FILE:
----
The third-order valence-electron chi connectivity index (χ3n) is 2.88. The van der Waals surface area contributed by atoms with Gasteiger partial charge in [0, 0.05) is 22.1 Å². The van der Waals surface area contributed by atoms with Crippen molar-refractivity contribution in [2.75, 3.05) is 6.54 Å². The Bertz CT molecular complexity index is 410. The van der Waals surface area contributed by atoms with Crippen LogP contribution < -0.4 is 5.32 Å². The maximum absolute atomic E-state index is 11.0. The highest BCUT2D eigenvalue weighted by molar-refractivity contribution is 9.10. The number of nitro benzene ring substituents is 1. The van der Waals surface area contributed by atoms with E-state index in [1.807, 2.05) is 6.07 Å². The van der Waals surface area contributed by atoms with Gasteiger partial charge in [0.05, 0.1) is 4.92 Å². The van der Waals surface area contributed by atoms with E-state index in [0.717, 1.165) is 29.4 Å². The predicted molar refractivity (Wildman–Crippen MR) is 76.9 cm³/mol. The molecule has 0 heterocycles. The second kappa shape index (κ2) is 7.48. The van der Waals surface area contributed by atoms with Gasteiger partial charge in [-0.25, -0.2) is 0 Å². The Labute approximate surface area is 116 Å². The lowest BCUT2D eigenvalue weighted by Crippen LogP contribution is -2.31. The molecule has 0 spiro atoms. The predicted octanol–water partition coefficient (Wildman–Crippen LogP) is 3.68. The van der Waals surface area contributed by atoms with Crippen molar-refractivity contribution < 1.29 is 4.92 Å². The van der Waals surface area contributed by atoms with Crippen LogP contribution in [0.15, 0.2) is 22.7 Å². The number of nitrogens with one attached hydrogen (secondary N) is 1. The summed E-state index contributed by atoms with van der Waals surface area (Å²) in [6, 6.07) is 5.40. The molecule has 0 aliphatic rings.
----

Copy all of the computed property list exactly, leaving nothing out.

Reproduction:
The third-order valence-electron chi connectivity index (χ3n) is 2.88. The van der Waals surface area contributed by atoms with Gasteiger partial charge in [0, 0.05) is 22.1 Å². The van der Waals surface area contributed by atoms with Crippen molar-refractivity contribution in [2.75, 3.05) is 6.54 Å². The Bertz CT molecular complexity index is 410. The van der Waals surface area contributed by atoms with Crippen LogP contribution < -0.4 is 5.32 Å². The maximum absolute atomic E-state index is 11.0. The highest BCUT2D eigenvalue weighted by molar-refractivity contribution is 9.10. The number of nitro benzene ring substituents is 1. The van der Waals surface area contributed by atoms with E-state index in [1.807, 2.05) is 6.07 Å². The van der Waals surface area contributed by atoms with Gasteiger partial charge in [0.05, 0.1) is 4.92 Å². The van der Waals surface area contributed by atoms with E-state index in [0.717, 1.165) is 29.4 Å². The predicted molar refractivity (Wildman–Crippen MR) is 76.9 cm³/mol. The molecule has 0 heterocycles. The second kappa shape index (κ2) is 7.48. The van der Waals surface area contributed by atoms with Gasteiger partial charge in [-0.25, -0.2) is 0 Å². The Labute approximate surface area is 116 Å². The lowest BCUT2D eigenvalue weighted by Crippen LogP contribution is -2.31. The molecule has 0 spiro atoms. The predicted octanol–water partition coefficient (Wildman–Crippen LogP) is 3.68. The van der Waals surface area contributed by atoms with Crippen molar-refractivity contribution < 1.29 is 4.92 Å². The van der Waals surface area contributed by atoms with Crippen LogP contribution in [0.15, 0.2) is 22.7 Å². The number of nitrogens with one attached hydrogen (secondary N) is 1. The summed E-state index contributed by atoms with van der Waals surface area (Å²) in [6, 6.07) is 5.40. The molecule has 0 aliphatic rings.